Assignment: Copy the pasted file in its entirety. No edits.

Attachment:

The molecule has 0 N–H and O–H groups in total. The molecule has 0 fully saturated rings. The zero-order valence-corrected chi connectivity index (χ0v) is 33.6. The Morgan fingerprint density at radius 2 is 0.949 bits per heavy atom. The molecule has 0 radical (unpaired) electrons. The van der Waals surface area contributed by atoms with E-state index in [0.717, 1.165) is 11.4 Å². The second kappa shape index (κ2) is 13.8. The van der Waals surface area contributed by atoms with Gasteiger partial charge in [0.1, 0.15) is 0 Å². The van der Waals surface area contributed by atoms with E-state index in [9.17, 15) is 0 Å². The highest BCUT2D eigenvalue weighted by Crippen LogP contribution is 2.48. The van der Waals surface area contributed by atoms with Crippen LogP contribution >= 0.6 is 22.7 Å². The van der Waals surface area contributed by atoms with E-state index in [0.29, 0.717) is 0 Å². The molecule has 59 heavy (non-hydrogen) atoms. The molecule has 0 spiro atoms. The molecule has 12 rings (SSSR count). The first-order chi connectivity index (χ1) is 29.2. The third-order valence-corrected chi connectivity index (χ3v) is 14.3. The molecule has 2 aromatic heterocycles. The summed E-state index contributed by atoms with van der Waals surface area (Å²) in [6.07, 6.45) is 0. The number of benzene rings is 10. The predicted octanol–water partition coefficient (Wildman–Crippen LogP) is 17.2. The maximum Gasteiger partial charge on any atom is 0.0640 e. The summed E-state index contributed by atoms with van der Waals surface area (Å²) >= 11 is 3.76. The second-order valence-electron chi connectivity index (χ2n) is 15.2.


The molecule has 0 N–H and O–H groups in total. The molecule has 0 fully saturated rings. The zero-order valence-corrected chi connectivity index (χ0v) is 33.6. The Morgan fingerprint density at radius 2 is 0.949 bits per heavy atom. The molecule has 0 radical (unpaired) electrons. The van der Waals surface area contributed by atoms with E-state index in [0.717, 1.165) is 11.4 Å². The second kappa shape index (κ2) is 13.8. The van der Waals surface area contributed by atoms with Gasteiger partial charge in [0.1, 0.15) is 0 Å². The van der Waals surface area contributed by atoms with E-state index in [9.17, 15) is 0 Å². The highest BCUT2D eigenvalue weighted by Crippen LogP contribution is 2.48. The van der Waals surface area contributed by atoms with Crippen LogP contribution >= 0.6 is 22.7 Å². The van der Waals surface area contributed by atoms with E-state index in [0.29, 0.717) is 0 Å². The molecule has 59 heavy (non-hydrogen) atoms. The molecule has 0 spiro atoms. The molecule has 12 rings (SSSR count). The first-order chi connectivity index (χ1) is 29.2. The third-order valence-corrected chi connectivity index (χ3v) is 14.3. The molecule has 2 aromatic heterocycles. The summed E-state index contributed by atoms with van der Waals surface area (Å²) in [6.07, 6.45) is 0. The number of benzene rings is 10. The predicted octanol–water partition coefficient (Wildman–Crippen LogP) is 17.2. The maximum Gasteiger partial charge on any atom is 0.0640 e. The summed E-state index contributed by atoms with van der Waals surface area (Å²) >= 11 is 3.76. The second-order valence-electron chi connectivity index (χ2n) is 15.2.